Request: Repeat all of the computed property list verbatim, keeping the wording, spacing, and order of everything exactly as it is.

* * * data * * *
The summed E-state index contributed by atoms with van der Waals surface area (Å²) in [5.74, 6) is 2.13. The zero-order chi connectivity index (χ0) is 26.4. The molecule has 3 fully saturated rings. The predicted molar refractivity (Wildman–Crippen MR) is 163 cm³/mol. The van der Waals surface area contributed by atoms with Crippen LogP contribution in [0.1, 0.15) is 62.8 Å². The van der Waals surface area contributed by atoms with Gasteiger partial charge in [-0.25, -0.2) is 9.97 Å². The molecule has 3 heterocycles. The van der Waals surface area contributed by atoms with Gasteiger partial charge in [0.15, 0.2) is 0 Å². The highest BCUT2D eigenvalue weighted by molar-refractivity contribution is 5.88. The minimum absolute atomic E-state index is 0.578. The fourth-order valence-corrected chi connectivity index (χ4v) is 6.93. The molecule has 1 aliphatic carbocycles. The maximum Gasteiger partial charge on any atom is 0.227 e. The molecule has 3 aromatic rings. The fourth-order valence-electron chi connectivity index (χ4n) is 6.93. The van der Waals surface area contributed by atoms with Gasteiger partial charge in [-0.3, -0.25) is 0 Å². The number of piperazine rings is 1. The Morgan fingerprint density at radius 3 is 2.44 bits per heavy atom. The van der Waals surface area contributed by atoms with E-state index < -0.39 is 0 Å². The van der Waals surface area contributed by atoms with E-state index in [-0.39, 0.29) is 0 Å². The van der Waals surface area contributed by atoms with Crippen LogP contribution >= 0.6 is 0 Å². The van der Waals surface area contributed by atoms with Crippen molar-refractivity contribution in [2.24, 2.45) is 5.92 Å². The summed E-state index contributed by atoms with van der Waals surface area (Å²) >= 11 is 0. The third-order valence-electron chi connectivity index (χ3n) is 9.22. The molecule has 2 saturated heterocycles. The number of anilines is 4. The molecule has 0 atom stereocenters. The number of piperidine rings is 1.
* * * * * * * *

The summed E-state index contributed by atoms with van der Waals surface area (Å²) in [5.74, 6) is 2.13. The zero-order chi connectivity index (χ0) is 26.4. The molecule has 3 fully saturated rings. The predicted molar refractivity (Wildman–Crippen MR) is 163 cm³/mol. The van der Waals surface area contributed by atoms with Crippen LogP contribution in [0.1, 0.15) is 62.8 Å². The van der Waals surface area contributed by atoms with Gasteiger partial charge in [-0.25, -0.2) is 9.97 Å². The molecule has 3 heterocycles. The van der Waals surface area contributed by atoms with Gasteiger partial charge in [0.15, 0.2) is 0 Å². The highest BCUT2D eigenvalue weighted by molar-refractivity contribution is 5.88. The minimum absolute atomic E-state index is 0.578. The fourth-order valence-corrected chi connectivity index (χ4v) is 6.93. The molecule has 1 aliphatic carbocycles. The maximum Gasteiger partial charge on any atom is 0.227 e. The molecule has 3 aromatic rings. The fourth-order valence-electron chi connectivity index (χ4n) is 6.93. The van der Waals surface area contributed by atoms with Gasteiger partial charge in [-0.3, -0.25) is 0 Å². The number of piperazine rings is 1. The Morgan fingerprint density at radius 3 is 2.44 bits per heavy atom. The van der Waals surface area contributed by atoms with E-state index < -0.39 is 0 Å². The van der Waals surface area contributed by atoms with E-state index in [-0.39, 0.29) is 0 Å². The van der Waals surface area contributed by atoms with Crippen LogP contribution >= 0.6 is 0 Å². The van der Waals surface area contributed by atoms with Crippen molar-refractivity contribution in [2.24, 2.45) is 5.92 Å². The summed E-state index contributed by atoms with van der Waals surface area (Å²) >= 11 is 0. The third-order valence-electron chi connectivity index (χ3n) is 9.22. The molecule has 2 saturated heterocycles. The number of anilines is 4. The molecule has 0 atom stereocenters. The number of piperidine rings is 1.